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Esprima and Harmony Module

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When developing a large-scale application, modularity becomes an important factor. If the environment is JavaScript, several module patterns, from AMD to CommonJS, are available for your disposal. Every one of them usually works around the fact that there is no linking stage in JavaScript, all compilation units are loaded together. Fortunately, this issue is addressed in Harmony, aka the next-generation ECMAScript, since it will introduce a new form of module system.

As of now, no JavaScript environment understands the Harmony module syntax yet. Therefore, there is no way you can use the syntax directly. One possible solution is to convert this future syntax to something which can be consumed by this generation’s browsers. It’s like Back to Future, except it’s going the other way around. This approach is often denoted as transpilation. Google’s project Traceur is probably one example of such a transpiler. For example, given this futuristic code:

module LinearAlgebra {
    export const CoordinateSystem = 'Cartesian';
 
    // Create 2-D point.
    export function Point(x, y) {
        return { x, y };
    }
}

Traceur will compile it to something like this (note that any comments will be removed):

var LinearAlgebra =(function() { 
  "use strict"; 
  Object.defineProperty(this, "CoordinateSystem", { 
    get: function() { 
      return CoordinateSystem; 
    }, 
    enumerable: true 
  }); 
  Object.defineProperty(this, "Point", { 
    get: function() { 
      return Point; 
    }, 
    enumerable: true 
  }); 
  Object.freeze(this); 
  var CoordinateSystem = 'Cartesian'; 
  function Point(x, y) { 
    return { 
      x: x, 
      y: y 
    }; 
  } 
  return this; 
}).call(Object.create(null));

Careful readers might spot return {x, y}, which is invalid in today’s JavaScript. This is another Harmony feature: property value shorthand for object literals.

Using transpiler seems to be an optimal solution since we can already use the syntax (until one day all JavaScript engines understand the module system) and therefore it’s future-proof. Of course, even better if we can tweak the transpiler to output something which suits our need. Some projects use AMD and might prefer that format as the target compilation. Others may want to preserve all comments, possibly because of important annotation and/or API documentation.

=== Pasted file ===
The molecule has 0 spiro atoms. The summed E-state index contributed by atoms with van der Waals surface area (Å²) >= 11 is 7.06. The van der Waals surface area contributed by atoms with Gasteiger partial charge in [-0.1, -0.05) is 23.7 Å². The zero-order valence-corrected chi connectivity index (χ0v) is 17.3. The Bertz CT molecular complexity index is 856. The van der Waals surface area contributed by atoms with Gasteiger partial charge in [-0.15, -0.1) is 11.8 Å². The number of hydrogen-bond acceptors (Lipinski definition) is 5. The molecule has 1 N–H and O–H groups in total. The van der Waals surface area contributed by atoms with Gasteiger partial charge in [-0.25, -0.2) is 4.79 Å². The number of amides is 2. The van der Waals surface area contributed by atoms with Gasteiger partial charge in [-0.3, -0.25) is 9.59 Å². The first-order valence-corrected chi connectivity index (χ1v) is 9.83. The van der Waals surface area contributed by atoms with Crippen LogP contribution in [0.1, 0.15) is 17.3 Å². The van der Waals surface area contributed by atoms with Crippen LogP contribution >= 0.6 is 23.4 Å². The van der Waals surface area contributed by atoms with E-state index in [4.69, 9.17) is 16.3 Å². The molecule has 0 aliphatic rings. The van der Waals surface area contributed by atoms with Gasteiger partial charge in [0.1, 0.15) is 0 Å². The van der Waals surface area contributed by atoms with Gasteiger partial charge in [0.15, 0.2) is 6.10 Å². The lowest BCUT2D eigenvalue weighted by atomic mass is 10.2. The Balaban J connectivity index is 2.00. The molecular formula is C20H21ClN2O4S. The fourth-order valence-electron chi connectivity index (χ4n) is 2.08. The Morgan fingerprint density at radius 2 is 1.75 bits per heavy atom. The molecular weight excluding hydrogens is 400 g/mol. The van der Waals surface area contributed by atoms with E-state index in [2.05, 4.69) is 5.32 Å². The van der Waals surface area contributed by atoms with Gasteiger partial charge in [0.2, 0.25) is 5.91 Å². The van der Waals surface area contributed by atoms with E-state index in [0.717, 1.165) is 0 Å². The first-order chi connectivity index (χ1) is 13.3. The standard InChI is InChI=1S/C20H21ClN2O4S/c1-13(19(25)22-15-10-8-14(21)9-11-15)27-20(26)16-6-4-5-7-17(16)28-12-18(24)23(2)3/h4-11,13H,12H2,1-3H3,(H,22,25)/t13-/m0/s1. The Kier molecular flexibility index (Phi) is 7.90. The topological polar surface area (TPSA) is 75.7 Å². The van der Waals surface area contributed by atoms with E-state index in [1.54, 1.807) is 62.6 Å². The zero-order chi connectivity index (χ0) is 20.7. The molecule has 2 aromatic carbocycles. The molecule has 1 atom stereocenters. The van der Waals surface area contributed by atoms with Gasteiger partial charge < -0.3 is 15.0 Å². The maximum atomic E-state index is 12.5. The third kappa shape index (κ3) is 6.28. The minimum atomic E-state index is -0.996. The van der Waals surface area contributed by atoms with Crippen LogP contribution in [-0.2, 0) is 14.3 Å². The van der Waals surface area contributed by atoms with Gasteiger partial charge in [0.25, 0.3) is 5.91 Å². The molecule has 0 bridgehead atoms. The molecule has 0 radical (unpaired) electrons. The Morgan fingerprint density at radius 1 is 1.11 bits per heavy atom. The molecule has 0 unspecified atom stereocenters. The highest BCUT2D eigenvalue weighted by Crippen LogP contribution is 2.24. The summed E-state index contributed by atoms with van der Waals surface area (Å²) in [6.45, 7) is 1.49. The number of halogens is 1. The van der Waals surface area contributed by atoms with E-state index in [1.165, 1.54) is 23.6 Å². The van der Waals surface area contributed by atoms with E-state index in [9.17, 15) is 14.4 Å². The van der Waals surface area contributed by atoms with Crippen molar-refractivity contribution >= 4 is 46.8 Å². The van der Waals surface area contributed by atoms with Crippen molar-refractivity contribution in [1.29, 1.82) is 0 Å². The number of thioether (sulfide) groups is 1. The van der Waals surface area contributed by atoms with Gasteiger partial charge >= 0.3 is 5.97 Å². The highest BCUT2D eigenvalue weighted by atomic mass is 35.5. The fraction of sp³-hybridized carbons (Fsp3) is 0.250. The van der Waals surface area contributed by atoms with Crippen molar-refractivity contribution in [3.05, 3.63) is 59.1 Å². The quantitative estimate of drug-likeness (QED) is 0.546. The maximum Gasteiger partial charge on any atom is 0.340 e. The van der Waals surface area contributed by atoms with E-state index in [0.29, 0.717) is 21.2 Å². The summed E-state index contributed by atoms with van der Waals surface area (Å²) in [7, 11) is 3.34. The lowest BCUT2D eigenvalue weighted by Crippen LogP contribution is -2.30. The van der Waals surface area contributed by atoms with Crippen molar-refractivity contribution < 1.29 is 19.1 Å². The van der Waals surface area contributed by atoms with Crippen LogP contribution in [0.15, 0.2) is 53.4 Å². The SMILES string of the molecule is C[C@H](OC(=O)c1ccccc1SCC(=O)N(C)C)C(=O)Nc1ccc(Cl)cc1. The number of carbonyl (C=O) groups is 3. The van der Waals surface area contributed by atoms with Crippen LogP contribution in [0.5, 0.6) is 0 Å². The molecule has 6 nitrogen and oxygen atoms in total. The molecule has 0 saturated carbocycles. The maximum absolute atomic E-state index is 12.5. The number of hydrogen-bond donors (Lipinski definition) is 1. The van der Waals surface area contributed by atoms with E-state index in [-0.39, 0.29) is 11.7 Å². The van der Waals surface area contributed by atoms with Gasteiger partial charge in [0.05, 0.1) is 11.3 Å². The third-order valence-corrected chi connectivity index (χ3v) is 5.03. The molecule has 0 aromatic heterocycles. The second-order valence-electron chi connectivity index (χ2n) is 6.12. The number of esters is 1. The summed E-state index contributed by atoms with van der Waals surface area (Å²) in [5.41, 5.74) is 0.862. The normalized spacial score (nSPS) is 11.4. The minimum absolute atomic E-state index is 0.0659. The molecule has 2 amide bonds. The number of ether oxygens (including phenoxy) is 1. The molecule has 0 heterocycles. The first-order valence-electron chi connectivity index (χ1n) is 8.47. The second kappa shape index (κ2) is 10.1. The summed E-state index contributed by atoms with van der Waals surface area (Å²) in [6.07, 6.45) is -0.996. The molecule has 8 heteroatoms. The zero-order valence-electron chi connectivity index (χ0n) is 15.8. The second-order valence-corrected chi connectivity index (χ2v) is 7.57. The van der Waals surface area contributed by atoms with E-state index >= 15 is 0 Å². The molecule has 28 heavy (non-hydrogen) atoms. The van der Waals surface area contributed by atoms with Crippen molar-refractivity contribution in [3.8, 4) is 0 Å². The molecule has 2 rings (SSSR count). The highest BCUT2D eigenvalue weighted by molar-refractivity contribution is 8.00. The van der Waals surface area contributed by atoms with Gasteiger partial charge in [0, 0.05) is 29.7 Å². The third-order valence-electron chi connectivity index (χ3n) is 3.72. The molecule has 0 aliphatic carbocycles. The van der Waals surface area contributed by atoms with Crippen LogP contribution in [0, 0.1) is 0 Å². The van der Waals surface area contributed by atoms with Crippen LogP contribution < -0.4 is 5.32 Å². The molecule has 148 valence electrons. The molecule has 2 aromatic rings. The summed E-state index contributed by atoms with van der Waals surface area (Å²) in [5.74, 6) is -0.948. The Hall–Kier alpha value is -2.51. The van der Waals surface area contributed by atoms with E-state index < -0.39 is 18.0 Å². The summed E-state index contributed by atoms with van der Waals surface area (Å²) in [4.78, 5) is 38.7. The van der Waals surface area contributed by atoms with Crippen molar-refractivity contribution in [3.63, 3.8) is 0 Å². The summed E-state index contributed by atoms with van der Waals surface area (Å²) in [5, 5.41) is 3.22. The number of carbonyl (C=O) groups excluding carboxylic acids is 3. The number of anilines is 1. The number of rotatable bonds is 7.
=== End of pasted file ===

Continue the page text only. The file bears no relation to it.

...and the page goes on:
Fortunately, it’s rather possible to create your own transpiler based on Esprima, the ECMAScript parser project I started few months ago. In the harmony branch of Esprima, support for features available in future generation JavaScript is being developed. As of now, it does understand Harmony module syntax on a best-effort basis, since the proposed syntax may change again. You can already try this with the online parser demo. If you paste the previous example and visualize the syntax, it will be like the following (collapsed at the statement level, but you get the idea):

Once you get the syntax tree, it’s now easy to convert the syntax. Because Esprima can track the location of each syntax node, there is no need to regenerate the entire code (like what Traceur does). This is what I often call as non-destructive partial modification (those who follow my blog may notice that I’ve previously used the same technique to change string literal quote, inject function prolog, and track application startup). Essentially we are just interested in the module construct (since we want to transpile it) and therefore we won’t touch anything else, hence the term non-destructive. This also means that comments and formatting will be intact!

As the demo, please just use Esprima-based online transpiler (part of the harmony branch, not the master branch). The previous example will be converted into (note how the the single-line comment there is not removed at all):

var LinearAlgebra = function() {
    const CoordinateSystem = 'Cartesian';
 
    // Create 2-D point.
    function Point(x, y) {
        return { x: x, y: y };
    }
 
    return {
        CoordinateSystem: CoordinateSystem,
        Point: Point
    };
}();

The core functionality of the module transpiler is actually a separate project by Jason Diamond, it’s called Harmonizr. In fact, Harmonizr can target other types of module including AMD and Node.js, see its really cool online demo you can play with. It should not also come as a surprise that Harmonizr transpiles itself.

It’s hot, don’t you think so?

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